And because he is inherently more valuable on a contender than he was on last year’s team.

  24. People are saying that just pay him the extra 1 million dollars. But is anyone sure that’s all he wants? I thought Jeff Frye used language like he needs to be paid considerably more, what he’s worth. Why are people assuming it’d just take an extra 1 or 1.5 million?

    • It’s not an extra 1M – it’s 4M. If he walks they pay zero. To keep him costs (say) 4M. The Jays are tapped out. Rogers will happily save the 4M.

  25. Have we not thoroughly covered this already? Please, please, let’s move on.

    • Yes let’s complain about Adam Lind more

      • Remember when all we had to talk about this time of year was prospects and all the trades the Jays were rumoured to be in but just missed out on?

        • @ Tom W

          I do. And this is just as boring and unrewarding. Some people think Oliver was skeevy. Some don’t. AA didn’t seem to go for his proposal. It’s all good.

  26. Just wondering.
    Am I the only one who is mildly offended by Mr Wojciechowski holding court over the DJF commenters?
    To me,the debate, with the pros and cons being discussed in an unmoderated open forum, allow for me, the reader, to arrive at my own conclusions.
    While Mr W is certainly entitled to form his opinion based upon his expertise in contract law,his is just that ,an opinion.One he obviously thinks is superior to those at DJF.
    I didn’t know that comments,rational,irrational,sane,insane,inane,right,wrong,funny,serious would be held up to scrutiny and disected by no less than the prestigious Baseball Prospectus.
    Thanks Mr.Woj, for letting us know “this position does not hold”,for grouping all commenters opinions together on this issue and correcting our misguided thoughts.
    Silly me, I thought this was a baseball blog to express my ideas.
    Thank God, Jason Wojciechowski was there to help me find my way,

    • I’ve already added him to my ‘Dead to Me’ list.

      • Tom.
        Your comment is being judged at this moment.
        Mr W will contact you and advise you of it’s validity.
        Should it be judged worthy,you will be allowed, for one time and one time only, to kiss the feet of Mr.W.No licking permitted.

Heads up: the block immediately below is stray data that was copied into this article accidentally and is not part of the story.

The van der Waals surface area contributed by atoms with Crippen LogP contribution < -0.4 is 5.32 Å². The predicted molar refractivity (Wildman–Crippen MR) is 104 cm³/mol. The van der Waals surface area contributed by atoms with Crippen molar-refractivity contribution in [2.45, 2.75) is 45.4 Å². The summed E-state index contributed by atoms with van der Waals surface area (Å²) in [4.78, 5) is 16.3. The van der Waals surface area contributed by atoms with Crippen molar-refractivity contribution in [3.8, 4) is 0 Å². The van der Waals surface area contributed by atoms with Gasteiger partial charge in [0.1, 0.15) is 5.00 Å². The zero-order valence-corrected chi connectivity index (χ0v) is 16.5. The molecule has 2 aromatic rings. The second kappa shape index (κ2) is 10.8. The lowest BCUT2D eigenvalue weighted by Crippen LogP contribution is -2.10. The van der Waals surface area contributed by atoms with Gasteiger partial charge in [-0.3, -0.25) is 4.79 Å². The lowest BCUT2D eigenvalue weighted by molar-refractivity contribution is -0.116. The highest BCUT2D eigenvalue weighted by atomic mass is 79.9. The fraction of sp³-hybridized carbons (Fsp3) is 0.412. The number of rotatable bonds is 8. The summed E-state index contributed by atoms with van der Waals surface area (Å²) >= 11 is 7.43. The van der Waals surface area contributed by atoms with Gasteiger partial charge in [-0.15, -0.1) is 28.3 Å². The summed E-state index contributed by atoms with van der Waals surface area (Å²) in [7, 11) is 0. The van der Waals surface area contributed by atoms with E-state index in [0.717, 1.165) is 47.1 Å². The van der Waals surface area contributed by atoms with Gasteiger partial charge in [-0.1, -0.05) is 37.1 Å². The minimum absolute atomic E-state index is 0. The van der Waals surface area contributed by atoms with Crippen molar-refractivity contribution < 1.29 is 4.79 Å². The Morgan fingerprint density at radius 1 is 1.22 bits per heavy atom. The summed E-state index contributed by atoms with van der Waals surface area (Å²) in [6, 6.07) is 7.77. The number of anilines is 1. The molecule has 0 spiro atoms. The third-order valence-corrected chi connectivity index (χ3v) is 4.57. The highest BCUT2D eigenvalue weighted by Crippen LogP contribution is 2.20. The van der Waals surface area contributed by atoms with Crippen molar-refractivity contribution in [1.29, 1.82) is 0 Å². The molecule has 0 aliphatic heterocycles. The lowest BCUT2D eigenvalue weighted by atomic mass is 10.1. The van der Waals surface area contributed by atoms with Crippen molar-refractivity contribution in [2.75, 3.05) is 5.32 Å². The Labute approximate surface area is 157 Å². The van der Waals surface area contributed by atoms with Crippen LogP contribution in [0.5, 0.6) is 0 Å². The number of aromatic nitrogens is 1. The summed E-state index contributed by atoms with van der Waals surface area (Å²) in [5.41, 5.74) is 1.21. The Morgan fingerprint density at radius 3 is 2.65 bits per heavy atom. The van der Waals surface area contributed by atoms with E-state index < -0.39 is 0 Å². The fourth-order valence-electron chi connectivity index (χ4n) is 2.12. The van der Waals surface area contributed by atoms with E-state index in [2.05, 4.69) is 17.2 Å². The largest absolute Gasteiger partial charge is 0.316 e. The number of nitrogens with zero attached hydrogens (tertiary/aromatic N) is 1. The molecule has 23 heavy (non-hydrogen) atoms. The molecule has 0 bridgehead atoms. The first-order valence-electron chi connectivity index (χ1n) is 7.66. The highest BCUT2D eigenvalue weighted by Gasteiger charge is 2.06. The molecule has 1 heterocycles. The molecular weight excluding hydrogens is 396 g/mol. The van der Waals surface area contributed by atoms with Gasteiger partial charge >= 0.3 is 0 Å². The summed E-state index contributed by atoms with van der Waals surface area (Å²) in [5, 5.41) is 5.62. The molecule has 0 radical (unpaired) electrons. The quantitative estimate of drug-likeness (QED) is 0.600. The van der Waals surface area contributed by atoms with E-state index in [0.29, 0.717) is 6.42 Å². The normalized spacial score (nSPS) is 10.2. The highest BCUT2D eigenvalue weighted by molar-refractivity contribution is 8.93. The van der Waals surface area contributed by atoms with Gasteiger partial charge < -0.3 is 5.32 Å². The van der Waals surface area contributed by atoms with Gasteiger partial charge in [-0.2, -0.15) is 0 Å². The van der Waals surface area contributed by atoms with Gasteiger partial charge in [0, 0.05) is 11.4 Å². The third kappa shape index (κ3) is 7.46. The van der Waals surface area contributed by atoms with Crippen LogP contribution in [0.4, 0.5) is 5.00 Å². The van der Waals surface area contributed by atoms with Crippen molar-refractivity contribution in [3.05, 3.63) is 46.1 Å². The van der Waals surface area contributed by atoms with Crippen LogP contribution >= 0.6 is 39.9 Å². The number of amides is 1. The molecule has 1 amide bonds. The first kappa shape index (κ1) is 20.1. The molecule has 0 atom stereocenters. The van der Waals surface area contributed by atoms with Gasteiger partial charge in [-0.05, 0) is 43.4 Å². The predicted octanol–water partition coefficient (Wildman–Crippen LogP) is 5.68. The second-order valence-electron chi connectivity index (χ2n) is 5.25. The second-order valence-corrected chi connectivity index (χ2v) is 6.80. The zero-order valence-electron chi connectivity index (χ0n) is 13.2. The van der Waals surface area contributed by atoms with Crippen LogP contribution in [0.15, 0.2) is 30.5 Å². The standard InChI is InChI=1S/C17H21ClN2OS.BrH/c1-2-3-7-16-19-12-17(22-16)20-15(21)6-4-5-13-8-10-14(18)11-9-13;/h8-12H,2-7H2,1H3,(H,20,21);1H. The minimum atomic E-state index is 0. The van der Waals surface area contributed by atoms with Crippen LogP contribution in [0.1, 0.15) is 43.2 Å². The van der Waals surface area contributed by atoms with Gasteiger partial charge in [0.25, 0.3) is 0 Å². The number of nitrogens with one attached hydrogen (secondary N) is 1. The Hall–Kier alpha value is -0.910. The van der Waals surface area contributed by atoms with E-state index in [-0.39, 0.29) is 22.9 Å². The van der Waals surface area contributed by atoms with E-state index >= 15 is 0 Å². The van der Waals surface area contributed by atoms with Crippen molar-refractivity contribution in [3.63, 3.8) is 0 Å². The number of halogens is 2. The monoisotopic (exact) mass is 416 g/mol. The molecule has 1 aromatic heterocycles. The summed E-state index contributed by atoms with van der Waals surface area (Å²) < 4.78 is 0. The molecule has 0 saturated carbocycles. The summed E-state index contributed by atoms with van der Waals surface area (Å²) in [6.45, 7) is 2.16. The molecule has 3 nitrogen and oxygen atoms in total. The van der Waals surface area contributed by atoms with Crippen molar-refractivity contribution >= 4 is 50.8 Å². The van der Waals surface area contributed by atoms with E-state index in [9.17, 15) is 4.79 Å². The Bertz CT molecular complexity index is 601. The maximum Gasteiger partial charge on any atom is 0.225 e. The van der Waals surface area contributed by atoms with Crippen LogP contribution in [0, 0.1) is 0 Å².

When you arrive home.you may at your convenience,sacrifice a small goat,in celebration of the glorious occasion.
        Mr W appreciates your cooperation in this matter.
        Thank you in advance.

      • +1

        Fuck Mr W

    • YOU GO RADAR!

  27. I’m in the who gives a shit camp.

    We/you/us, the DJF classy assholes (or classholes if you prefer the vernacular) I feel out argued Jays 2010, Brumfield, Stoeten and his minions on this point weeks ago.

    Lets move on and set up wager pools on first dinger, swipe, blown stop sign, and Gibby beatdown of 2013.

    I’m going way off the board with a 10 dollar bet that says Joey Bats hits our first homerun.

    • I’ll go with the obvious.
      EE,Reyes,Lawrie,Rasmus.
      I’l take the bet too.$10 says Bautista isn’t the first to hit a dinger.

      • Nice picks.
        I guess winner on the homerun bet gets half a cup of beer in the dome.
        I wish AA’s last Ninja move of the off season was to trade Adam Lind to the Brewers for 50,000 Litres of Lager and offering a Litre to each fan at the home opener. — Screw the Bobble Heads-Best Promotion Ever.

        • 50,000 litres of lager from the beer capitol of the USA,
          In exchange for Lind?
          Beer never tasted so good.
          Wish I could still get old formula Schlitz.

      • 1st dinger- Reyes opening day lead off at bat
        swipe- Lawrie
        stop sign- Lawrie
        Gibby beatdown- Rasmus
        Gold Glove- Beuhrle

        • I like it, every poster from here on has to add their own new category with their picks….

          I’m adding:
          Jay Most Likely to get a cold sore.

          I’m picking Brett Lawrie to be looking up George Pulis for a tube of ABreva, maybe even penecillin. I hear the kids a master swordsman.

    • First Dinger: Lind
      First Swipe: Reyes
      Blown Stop Sign: Rasmus
      Gibby Beat Down: Lind

      First Injury: lind

  28. Im withya. Talk about beating a dead horse

    Who did the Mariners send to Arizona for Upton?

    • Ken Rosenthal of FOXSports.com reports that the Mariners offered one of Danny Hultzen, James Paxton or Taijuan Walker, plus Nick Franklin, Charlie Furbush and Stephen Pryor to the Diamondbacks for Justin Upton.

  29. The argument that Oliver front-loaded his salary in 2012 in “bad faith” is an insult to AA’s intelligence by suggesting that the Jays were blind to this possibility. If Oliver was plotting this scheme from the day he signed the contract, he would have just signed a 1 year deal and made himself a FA this year. The option did exactly what AA wanted it to, regardless of how the money was allocated. It put the Jays in the driver’s seat for Oliver’s services in 2013. If it was a 1-year deal, there’s probably close to a 0% chance of seeing Oliver in a Jays uniform in 2013. The option at least gave the Jays a legit possibility of having Oliver on the team this year.